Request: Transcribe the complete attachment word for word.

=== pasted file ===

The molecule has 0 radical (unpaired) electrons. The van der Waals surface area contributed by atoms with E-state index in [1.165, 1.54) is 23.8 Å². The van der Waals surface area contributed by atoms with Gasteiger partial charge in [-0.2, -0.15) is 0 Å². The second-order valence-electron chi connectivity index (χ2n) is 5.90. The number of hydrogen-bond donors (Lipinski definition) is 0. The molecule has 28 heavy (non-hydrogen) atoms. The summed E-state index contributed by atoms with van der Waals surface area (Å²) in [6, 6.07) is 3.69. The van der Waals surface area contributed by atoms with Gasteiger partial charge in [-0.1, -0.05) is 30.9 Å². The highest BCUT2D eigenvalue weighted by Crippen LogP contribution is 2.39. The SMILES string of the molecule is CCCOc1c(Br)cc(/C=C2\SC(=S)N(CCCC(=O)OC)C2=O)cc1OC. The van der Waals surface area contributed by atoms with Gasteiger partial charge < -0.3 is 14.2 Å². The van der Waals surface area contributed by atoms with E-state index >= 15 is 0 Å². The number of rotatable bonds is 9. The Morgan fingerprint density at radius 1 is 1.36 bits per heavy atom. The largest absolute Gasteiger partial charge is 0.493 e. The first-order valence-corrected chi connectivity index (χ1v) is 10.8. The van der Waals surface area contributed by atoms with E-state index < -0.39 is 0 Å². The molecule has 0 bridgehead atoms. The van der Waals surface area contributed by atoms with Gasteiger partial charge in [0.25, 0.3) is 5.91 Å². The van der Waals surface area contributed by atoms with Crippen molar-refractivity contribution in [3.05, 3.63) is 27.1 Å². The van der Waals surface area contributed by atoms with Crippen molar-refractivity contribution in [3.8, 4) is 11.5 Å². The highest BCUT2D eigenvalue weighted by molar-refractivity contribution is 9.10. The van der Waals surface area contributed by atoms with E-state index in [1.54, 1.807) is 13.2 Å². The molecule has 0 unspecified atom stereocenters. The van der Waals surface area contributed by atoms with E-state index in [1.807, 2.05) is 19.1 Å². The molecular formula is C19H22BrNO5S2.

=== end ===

The molecule has 0 radical (unpaired) electrons. The van der Waals surface area contributed by atoms with E-state index in [1.165, 1.54) is 23.8 Å². The van der Waals surface area contributed by atoms with Gasteiger partial charge in [-0.2, -0.15) is 0 Å². The second-order valence-electron chi connectivity index (χ2n) is 5.90. The number of hydrogen-bond donors (Lipinski definition) is 0. The molecule has 28 heavy (non-hydrogen) atoms. The summed E-state index contributed by atoms with van der Waals surface area (Å²) in [6, 6.07) is 3.69. The van der Waals surface area contributed by atoms with Gasteiger partial charge in [-0.1, -0.05) is 30.9 Å². The highest BCUT2D eigenvalue weighted by Crippen LogP contribution is 2.39. The SMILES string of the molecule is CCCOc1c(Br)cc(/C=C2\SC(=S)N(CCCC(=O)OC)C2=O)cc1OC. The van der Waals surface area contributed by atoms with Gasteiger partial charge < -0.3 is 14.2 Å². The van der Waals surface area contributed by atoms with E-state index >= 15 is 0 Å². The number of rotatable bonds is 9. The Morgan fingerprint density at radius 1 is 1.36 bits per heavy atom. The largest absolute Gasteiger partial charge is 0.493 e. The first-order valence-corrected chi connectivity index (χ1v) is 10.8. The van der Waals surface area contributed by atoms with E-state index < -0.39 is 0 Å². The molecule has 0 bridgehead atoms. The van der Waals surface area contributed by atoms with Gasteiger partial charge in [0.25, 0.3) is 5.91 Å². The van der Waals surface area contributed by atoms with Crippen molar-refractivity contribution in [3.05, 3.63) is 27.1 Å². The van der Waals surface area contributed by atoms with Crippen molar-refractivity contribution in [3.8, 4) is 11.5 Å². The highest BCUT2D eigenvalue weighted by molar-refractivity contribution is 9.10. The van der Waals surface area contributed by atoms with E-state index in [1.54, 1.807) is 13.2 Å². The molecule has 0 unspecified atom stereocenters. The van der Waals surface area contributed by atoms with E-state index in [1.807, 2.05) is 19.1 Å². The molecular formula is C19H22BrNO5S2.